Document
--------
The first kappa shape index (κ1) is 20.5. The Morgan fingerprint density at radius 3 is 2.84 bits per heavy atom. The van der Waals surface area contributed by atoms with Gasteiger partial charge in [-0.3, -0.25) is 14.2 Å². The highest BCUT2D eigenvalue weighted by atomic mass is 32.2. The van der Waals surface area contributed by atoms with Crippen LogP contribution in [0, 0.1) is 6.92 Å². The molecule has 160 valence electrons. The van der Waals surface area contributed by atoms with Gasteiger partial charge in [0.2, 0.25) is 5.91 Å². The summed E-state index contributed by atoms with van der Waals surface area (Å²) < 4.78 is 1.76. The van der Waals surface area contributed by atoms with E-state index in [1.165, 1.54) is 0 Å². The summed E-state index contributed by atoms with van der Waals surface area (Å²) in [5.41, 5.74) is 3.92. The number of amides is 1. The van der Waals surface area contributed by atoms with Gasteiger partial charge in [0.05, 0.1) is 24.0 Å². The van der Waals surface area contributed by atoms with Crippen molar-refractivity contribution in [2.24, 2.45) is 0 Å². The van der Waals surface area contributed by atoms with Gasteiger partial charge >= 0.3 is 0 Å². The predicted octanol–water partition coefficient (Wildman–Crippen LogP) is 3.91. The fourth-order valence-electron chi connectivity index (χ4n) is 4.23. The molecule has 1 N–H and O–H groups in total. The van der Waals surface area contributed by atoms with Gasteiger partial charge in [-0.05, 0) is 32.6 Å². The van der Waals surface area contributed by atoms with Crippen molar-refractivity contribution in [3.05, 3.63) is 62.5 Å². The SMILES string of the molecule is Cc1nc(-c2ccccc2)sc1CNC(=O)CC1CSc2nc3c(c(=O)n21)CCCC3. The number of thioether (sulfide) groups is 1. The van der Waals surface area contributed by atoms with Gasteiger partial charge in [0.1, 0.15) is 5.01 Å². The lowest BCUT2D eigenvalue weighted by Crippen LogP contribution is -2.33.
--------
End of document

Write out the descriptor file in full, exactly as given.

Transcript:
The first kappa shape index (κ1) is 20.5. The Morgan fingerprint density at radius 3 is 2.84 bits per heavy atom. The van der Waals surface area contributed by atoms with Gasteiger partial charge in [-0.3, -0.25) is 14.2 Å². The highest BCUT2D eigenvalue weighted by atomic mass is 32.2. The van der Waals surface area contributed by atoms with Crippen LogP contribution in [0, 0.1) is 6.92 Å². The molecule has 160 valence electrons. The van der Waals surface area contributed by atoms with Gasteiger partial charge in [0.2, 0.25) is 5.91 Å². The summed E-state index contributed by atoms with van der Waals surface area (Å²) < 4.78 is 1.76. The van der Waals surface area contributed by atoms with E-state index in [1.165, 1.54) is 0 Å². The summed E-state index contributed by atoms with van der Waals surface area (Å²) in [5.41, 5.74) is 3.92. The number of amides is 1. The van der Waals surface area contributed by atoms with Gasteiger partial charge in [0.05, 0.1) is 24.0 Å². The van der Waals surface area contributed by atoms with Crippen molar-refractivity contribution in [2.24, 2.45) is 0 Å². The van der Waals surface area contributed by atoms with Gasteiger partial charge >= 0.3 is 0 Å². The predicted octanol–water partition coefficient (Wildman–Crippen LogP) is 3.91. The fourth-order valence-electron chi connectivity index (χ4n) is 4.23. The molecule has 1 N–H and O–H groups in total. The van der Waals surface area contributed by atoms with Gasteiger partial charge in [-0.05, 0) is 32.6 Å². The van der Waals surface area contributed by atoms with Crippen molar-refractivity contribution in [3.05, 3.63) is 62.5 Å². The SMILES string of the molecule is Cc1nc(-c2ccccc2)sc1CNC(=O)CC1CSc2nc3c(c(=O)n21)CCCC3. The number of thioether (sulfide) groups is 1. The van der Waals surface area contributed by atoms with Gasteiger partial charge in [0.1, 0.15) is 5.01 Å². The lowest BCUT2D eigenvalue weighted by Crippen LogP contribution is -2.33.